Chi Wulff’s People of Fly Fishing: 10 Questions with Sinjin Eberle, President of TU Colorado (Part 2)

by Mark McGlothlin on December 27, 2011

in People of Fly Fishing

If you missed the first part of Sinjin’s interview – read it here.

You’re a busy guy with a ‘real world job’, another business (coffee roaster) and a fair amount to do with Trout Unlimited. What’s your secret?

The short answer is – I don’t watch TV. The average American spends 4 hrs a day watching TV, and then complains that they don’t have any time for anything else, getting fat in the process. I try to live every day with a purpose, and appreciate that I have an opportunity to make a real difference in Colorado with my efforts. I am certainly not the smartest guy in the group, and am extremely lucky to have great people around – most who know WAY more than I do, that together we get a lot done. I view my leadership role as being the head flag-waver and rah-rah guy – the guy hyping up the crowd and getting people excited so that they can engage in what excites their passions and motivates them to go out and do something for the greater good. As a volunteer leader, when it works, it’s awesome!

Any parallels between the Zen of coffee roasting and the Zen of fly fishing?

Ummm…not really. Coffee roasting is similar I guess, in that there is a lot of very specific things you gotta do right, or else it’s a burned black mass…but it’s not really all that Zen-like, it’s more precise than that. Certainly your senses have to be in tune with what you are doing, but it’s really a pretty simple process. Fly fishing is anything but simple (no matter what Kirk Deeter says).

Though we sometimes tease our Colorado friends that they live ‘down south’, there’s some very, very nifty water in the state. What do you consider to be your home water and what’s your favorite water in the state to fish?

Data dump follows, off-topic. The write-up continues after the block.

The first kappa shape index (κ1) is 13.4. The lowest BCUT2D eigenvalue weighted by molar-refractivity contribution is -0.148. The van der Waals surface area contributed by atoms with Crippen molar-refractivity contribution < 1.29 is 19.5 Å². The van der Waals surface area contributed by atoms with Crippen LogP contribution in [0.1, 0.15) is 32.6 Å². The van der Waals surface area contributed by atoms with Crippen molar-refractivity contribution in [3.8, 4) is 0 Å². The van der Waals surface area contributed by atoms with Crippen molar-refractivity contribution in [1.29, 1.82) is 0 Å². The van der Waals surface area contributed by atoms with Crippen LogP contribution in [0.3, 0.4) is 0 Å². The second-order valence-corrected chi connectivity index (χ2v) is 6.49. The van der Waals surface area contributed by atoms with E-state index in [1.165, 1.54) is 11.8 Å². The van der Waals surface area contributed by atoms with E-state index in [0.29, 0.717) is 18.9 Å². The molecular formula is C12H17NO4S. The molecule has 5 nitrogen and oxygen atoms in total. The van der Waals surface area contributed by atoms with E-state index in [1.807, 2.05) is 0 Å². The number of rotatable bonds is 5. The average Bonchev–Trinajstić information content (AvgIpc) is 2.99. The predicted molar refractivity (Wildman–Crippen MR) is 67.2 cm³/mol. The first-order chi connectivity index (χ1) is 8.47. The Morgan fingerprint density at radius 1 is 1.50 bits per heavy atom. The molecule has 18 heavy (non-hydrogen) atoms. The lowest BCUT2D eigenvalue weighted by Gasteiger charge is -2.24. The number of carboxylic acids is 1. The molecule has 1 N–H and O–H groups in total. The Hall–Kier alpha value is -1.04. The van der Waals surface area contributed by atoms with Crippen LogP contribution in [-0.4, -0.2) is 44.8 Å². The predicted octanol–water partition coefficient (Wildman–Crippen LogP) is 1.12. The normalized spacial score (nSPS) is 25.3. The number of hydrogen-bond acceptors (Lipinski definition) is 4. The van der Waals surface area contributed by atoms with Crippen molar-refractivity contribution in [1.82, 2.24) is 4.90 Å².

Well, my wife and I just bought a cool chunk of land in Durango, so I am super excited to move down there in a couple of years and learn all about that area…my absolute favorite place to fish is in that area, but do you really think I would tell some frozen northerners where that is? Ha! I will tell you this, it’s a very small headwaters stream, which takes some effort to get to – it’s not one of those where you just pull off the highway and cast from the tailgate.

How about favorite water out of the state to fish?

I suppose I don’t really have one…I have a dream to fish the Firehole River in Yellowstone someday, but have not done it yet. It just seems so cool to stand in that place, with the steam rising all around and a bison across the way, knowing that there might be wolves up in the trees watching YOU – would be an awesome experience.

I am really not a guy that travels all over to fish – there is so much in Colorado to experience, that I guess I am kind of a homer in that way (whether you Montanans believe it or not). Having said that, I did fish a Spring Creek outside of Bend, Oregon this year – that was a completely new experience for me and was simply fascinating!

If you could encourage fly fishers to do just one thing in terms of stewardship this next year, what would that be?

Give one day, ONE DAY, to your local stream in some way. Notice I did NOT say, donate more money (although, that is welcome also…). I think that having people engage in what is going on with their local streams is really, really important, and whether it is educating youth about stream ecology, rolling rocks on a project, or advocating your local officials for a law that allows us to clean up abandoned mines, give back something.

It kills me to hear about how people don’t have time to donate a day, but yet they fly around the world fishing for weeks at a time, spending thousands of dollars, and can’t find time for their local communities. This stuff is important – and all of our quality of life (and fishing) depends on these places being healthy. Once they are gone, they’re gone – technology can’t just bring them back. If you are physically able, donate a day of your time once a year – the payback is incredible, and your contribution will be noticed! Someone I admire a lot, Fred Rasmussen, gave me a line that I use a lot – “Get off your ass, Sport!” – Love it.

Having given that rant – there are a lot of people in Colorado who give so much of themselves for their rivers and this passion. It is truly humbling to be part of that, and I appreciate those people so much for giving a piece of themselves back to the rivers.

Sinjin – much appreciated. Look forward to trading some time on that secret Durango area backwater for some hidden gems around Yellowstone…..